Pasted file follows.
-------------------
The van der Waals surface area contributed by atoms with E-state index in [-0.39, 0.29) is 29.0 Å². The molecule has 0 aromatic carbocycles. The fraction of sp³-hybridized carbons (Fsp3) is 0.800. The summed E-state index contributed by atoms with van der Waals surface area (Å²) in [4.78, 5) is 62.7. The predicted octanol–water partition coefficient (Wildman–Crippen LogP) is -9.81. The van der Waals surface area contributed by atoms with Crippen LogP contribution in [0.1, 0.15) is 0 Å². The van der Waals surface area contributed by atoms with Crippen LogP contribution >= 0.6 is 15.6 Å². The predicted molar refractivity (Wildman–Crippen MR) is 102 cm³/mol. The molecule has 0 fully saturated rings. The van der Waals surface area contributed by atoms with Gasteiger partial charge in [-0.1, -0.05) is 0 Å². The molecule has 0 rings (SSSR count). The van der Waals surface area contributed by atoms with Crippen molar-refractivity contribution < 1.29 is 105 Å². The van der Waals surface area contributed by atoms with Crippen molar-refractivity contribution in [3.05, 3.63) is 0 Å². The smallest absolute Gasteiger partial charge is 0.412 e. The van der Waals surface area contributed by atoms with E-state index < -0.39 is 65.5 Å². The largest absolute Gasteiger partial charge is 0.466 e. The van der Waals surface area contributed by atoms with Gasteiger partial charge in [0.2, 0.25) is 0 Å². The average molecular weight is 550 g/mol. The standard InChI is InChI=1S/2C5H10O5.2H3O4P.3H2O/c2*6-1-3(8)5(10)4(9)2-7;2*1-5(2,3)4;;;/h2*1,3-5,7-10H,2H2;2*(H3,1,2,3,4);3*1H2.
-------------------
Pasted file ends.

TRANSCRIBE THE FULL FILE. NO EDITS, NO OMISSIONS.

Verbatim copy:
The van der Waals surface area contributed by atoms with E-state index in [-0.39, 0.29) is 29.0 Å². The molecule has 0 aromatic carbocycles. The fraction of sp³-hybridized carbons (Fsp3) is 0.800. The summed E-state index contributed by atoms with van der Waals surface area (Å²) in [4.78, 5) is 62.7. The predicted octanol–water partition coefficient (Wildman–Crippen LogP) is -9.81. The van der Waals surface area contributed by atoms with Crippen LogP contribution in [0.1, 0.15) is 0 Å². The van der Waals surface area contributed by atoms with Crippen LogP contribution >= 0.6 is 15.6 Å². The predicted molar refractivity (Wildman–Crippen MR) is 102 cm³/mol. The molecule has 0 fully saturated rings. The van der Waals surface area contributed by atoms with Gasteiger partial charge in [-0.1, -0.05) is 0 Å². The molecule has 0 rings (SSSR count). The van der Waals surface area contributed by atoms with Crippen molar-refractivity contribution < 1.29 is 105 Å². The van der Waals surface area contributed by atoms with Crippen molar-refractivity contribution in [3.05, 3.63) is 0 Å². The smallest absolute Gasteiger partial charge is 0.412 e. The van der Waals surface area contributed by atoms with E-state index < -0.39 is 65.5 Å². The largest absolute Gasteiger partial charge is 0.466 e. The van der Waals surface area contributed by atoms with Gasteiger partial charge in [0.2, 0.25) is 0 Å². The average molecular weight is 550 g/mol. The standard InChI is InChI=1S/2C5H10O5.2H3O4P.3H2O/c2*6-1-3(8)5(10)4(9)2-7;2*1-5(2,3)4;;;/h2*1,3-5,7-10H,2H2;2*(H3,1,2,3,4);3*1H2.